"I SHOULD HAVE QUIT WHEN I WAS AHEAD!"
Dunbar is a professional gambler with a strong mathematical background and a Ph. D. in biophysics. In 2005 he created his acclaimed software Dunbar's Risk Analyzer for Video Poker 1.0, which enables video poker players to assess risks and bankroll requirements for short- and long-term trips. Now Dunbar's Risk Analyzer for Video Poker 2.0 is available for about $20 from either of these fine establishments: http://www.shoplva.com/collections/video-poker/software, and http://gamblersbookclub.com/DUNBAR-S-RISK-ANALYZER-FOR-VIDEO-POKER-689.html#.VlW_0HarTBQ.
How many times have you heard someone in a casino lament, "I should have quit when I was ahead"? How many times have you said it yourself?! In this article, I want to look at what happens if you DO stop when you're ahead, specifically when you're ahead at video poker, and how the outcomes when you stop compare to what happens when you just keep on playing.
There are several factors that could affect the choice of stopping when you're ahead. If you're playing for a very short time, it doesn't matter much if you stop when you're ahead, because you don't have much time to lose back what you've won. If you're playing a relatively less volatile game like Jacks or Better, there's less impact of stopping when you're ahead compared to playing a more volatile game like Double Double Bonus.
After the fact, we can always say precisely when we should have stopped. But picking a stopping point beforehand isn't so easy. The greater your target stopping goal, the smaller the chance you'll ever reach it; but also, the smaller the chance you'd lose a significant portion of it by continuing to play instead of stopping.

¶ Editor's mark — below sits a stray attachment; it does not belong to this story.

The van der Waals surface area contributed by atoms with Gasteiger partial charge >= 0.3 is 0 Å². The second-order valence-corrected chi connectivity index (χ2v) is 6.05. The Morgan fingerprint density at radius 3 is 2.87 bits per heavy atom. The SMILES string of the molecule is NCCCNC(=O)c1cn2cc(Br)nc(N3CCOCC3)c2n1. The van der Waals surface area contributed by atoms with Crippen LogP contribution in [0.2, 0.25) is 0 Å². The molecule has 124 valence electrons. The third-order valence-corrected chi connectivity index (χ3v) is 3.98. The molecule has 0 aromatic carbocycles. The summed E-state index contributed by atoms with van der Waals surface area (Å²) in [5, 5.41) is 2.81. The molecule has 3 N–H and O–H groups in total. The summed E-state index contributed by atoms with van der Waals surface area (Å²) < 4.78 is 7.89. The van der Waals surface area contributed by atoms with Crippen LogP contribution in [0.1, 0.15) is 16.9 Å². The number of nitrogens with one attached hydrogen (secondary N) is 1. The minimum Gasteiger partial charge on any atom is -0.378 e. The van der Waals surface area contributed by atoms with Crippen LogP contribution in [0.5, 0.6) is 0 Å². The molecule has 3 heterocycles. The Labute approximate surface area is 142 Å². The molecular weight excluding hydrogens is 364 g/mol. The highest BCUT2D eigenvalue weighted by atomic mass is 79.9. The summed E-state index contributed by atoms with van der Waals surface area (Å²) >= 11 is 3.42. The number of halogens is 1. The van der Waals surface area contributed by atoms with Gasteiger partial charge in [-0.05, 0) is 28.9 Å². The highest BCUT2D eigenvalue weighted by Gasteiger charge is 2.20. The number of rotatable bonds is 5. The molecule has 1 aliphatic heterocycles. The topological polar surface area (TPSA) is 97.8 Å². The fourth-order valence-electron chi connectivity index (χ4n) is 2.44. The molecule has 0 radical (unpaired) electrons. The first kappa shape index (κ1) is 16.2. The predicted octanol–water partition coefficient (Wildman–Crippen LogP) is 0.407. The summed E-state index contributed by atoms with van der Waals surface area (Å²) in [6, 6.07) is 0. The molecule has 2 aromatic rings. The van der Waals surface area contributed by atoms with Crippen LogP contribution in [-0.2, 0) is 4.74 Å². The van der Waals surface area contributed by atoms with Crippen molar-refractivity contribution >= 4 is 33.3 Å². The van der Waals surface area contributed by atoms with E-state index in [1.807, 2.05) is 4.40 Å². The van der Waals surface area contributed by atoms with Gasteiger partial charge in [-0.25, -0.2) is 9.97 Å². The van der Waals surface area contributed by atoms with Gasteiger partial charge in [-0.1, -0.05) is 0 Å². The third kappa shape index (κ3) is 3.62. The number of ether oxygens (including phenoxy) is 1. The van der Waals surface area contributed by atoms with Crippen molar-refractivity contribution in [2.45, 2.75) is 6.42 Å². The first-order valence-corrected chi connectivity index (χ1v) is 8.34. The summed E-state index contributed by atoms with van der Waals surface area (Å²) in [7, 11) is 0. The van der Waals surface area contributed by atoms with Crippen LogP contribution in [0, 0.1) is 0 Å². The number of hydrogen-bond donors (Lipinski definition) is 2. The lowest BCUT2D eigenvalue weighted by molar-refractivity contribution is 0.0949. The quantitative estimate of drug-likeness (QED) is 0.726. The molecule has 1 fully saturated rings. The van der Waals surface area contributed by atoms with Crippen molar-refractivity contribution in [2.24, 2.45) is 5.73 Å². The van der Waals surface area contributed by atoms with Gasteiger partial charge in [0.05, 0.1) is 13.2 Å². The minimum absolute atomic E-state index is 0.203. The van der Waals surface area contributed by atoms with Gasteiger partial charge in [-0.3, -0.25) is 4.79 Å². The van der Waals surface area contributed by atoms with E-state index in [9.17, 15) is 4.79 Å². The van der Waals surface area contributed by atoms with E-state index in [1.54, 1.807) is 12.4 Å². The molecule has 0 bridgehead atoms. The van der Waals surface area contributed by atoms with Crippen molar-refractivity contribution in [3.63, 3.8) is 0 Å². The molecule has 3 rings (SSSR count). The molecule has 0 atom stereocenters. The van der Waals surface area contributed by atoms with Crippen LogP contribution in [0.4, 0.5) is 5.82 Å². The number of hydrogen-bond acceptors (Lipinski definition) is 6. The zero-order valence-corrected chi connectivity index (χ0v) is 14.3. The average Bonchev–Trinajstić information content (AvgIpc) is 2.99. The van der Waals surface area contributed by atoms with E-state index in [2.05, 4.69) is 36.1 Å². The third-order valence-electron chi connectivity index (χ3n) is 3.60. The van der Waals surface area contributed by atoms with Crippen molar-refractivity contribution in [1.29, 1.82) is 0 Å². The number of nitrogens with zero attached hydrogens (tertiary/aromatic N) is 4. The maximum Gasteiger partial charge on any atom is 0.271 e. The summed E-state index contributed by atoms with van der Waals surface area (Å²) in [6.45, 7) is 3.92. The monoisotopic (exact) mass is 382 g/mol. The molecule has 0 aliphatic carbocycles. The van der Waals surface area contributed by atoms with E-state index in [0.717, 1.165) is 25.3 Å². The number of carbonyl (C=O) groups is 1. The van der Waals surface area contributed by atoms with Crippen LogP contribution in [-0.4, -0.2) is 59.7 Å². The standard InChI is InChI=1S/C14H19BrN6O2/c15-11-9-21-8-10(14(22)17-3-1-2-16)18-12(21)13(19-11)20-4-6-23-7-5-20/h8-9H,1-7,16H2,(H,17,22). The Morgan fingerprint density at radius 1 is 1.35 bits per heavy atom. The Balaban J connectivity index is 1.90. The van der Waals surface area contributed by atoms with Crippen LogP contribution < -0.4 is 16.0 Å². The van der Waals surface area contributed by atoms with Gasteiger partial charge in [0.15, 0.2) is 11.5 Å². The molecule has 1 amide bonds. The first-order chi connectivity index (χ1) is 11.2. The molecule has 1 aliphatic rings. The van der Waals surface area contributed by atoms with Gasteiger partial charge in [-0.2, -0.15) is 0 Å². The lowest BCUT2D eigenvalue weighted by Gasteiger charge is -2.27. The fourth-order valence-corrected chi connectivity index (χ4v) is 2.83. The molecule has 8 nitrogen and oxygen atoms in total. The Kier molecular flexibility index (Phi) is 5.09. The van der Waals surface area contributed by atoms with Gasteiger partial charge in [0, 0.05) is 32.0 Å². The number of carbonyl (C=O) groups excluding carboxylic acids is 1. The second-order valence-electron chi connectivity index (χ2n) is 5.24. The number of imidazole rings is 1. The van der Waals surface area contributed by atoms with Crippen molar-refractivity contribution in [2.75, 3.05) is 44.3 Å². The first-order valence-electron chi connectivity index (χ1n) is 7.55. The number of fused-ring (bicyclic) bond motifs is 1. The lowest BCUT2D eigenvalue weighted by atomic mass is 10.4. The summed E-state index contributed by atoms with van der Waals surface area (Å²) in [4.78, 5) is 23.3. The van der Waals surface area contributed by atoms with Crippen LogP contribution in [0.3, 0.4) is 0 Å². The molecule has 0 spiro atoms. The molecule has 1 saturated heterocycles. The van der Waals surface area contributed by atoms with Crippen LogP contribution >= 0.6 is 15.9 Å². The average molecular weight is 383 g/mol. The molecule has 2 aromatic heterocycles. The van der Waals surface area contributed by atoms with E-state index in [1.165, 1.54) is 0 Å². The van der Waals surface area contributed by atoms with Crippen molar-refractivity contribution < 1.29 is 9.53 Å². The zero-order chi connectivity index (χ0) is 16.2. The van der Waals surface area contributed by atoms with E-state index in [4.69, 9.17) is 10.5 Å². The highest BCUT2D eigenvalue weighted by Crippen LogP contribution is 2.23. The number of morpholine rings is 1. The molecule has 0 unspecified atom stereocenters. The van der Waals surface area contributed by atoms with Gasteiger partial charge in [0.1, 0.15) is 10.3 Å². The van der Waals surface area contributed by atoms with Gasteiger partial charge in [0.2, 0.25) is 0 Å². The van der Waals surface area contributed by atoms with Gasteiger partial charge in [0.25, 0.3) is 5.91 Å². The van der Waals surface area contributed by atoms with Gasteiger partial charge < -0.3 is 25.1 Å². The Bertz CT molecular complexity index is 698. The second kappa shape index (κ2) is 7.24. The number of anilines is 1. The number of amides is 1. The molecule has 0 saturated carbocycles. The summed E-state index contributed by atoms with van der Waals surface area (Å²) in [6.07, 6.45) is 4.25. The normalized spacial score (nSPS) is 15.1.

With so many factors, we'll have to settle on just a few examples to get a feel for what happens when we "quit when we're ahead".
A WEEKEND TRIP
Let's look at a weekend trip in which we've brought $500, and we plan to play about 16 hours of video poker. We're playing 25c single-line games, and our host casino has 8/6 Jacks or Better ("JOB") and 9/6 Double Double Bonus ("DDB").* Assume we can leisurely play 500 hands an hour making very few mistakes.
Example 1: I'm determined to come home a winner!
If we highly value coming home a winner, we can almost guarantee it by setting a very small goal and by stopping when we reach it. In the most extreme case, we could quit when we're one bet ahead. For 25c JOB video poker, that would be $1.25 ahead. If we stop as soon as we're $1.25 ahead, we'll be able to say "I won!" to the spouse or partner, 94% of the time that we return from a trip. Somewhat surprisingly, we'll lose our entire $500 bankroll 3% of the time just trying to get one bet ahead. Still, for every time we come back a loser there will be 15-16 trips that we come back a "winner." On average, you'll get to play about one hour, but almost 25% of the time, our "trip" will consist of just one hand of video poker. Another 11% of the time the trip will end on the 2nd hand!
Maybe one hand or even one hour of video poker isn't your idea of a fun weekend trip to a casino. What happens if we try to play the intended 16 hours, regardless of what we win? If we keep playing, then our chance of going home a winner drops from 94% to 21%. Our chance of losing our entire $500 bankroll rises from 3% to 28%. So, it's more likely we'll lose $500 than we'll win anything. Offsetting that bad news somewhat is the fact that our chance of doubling our $500 bankroll has risen from 1% to 14%. Here's a summary of the two strategies: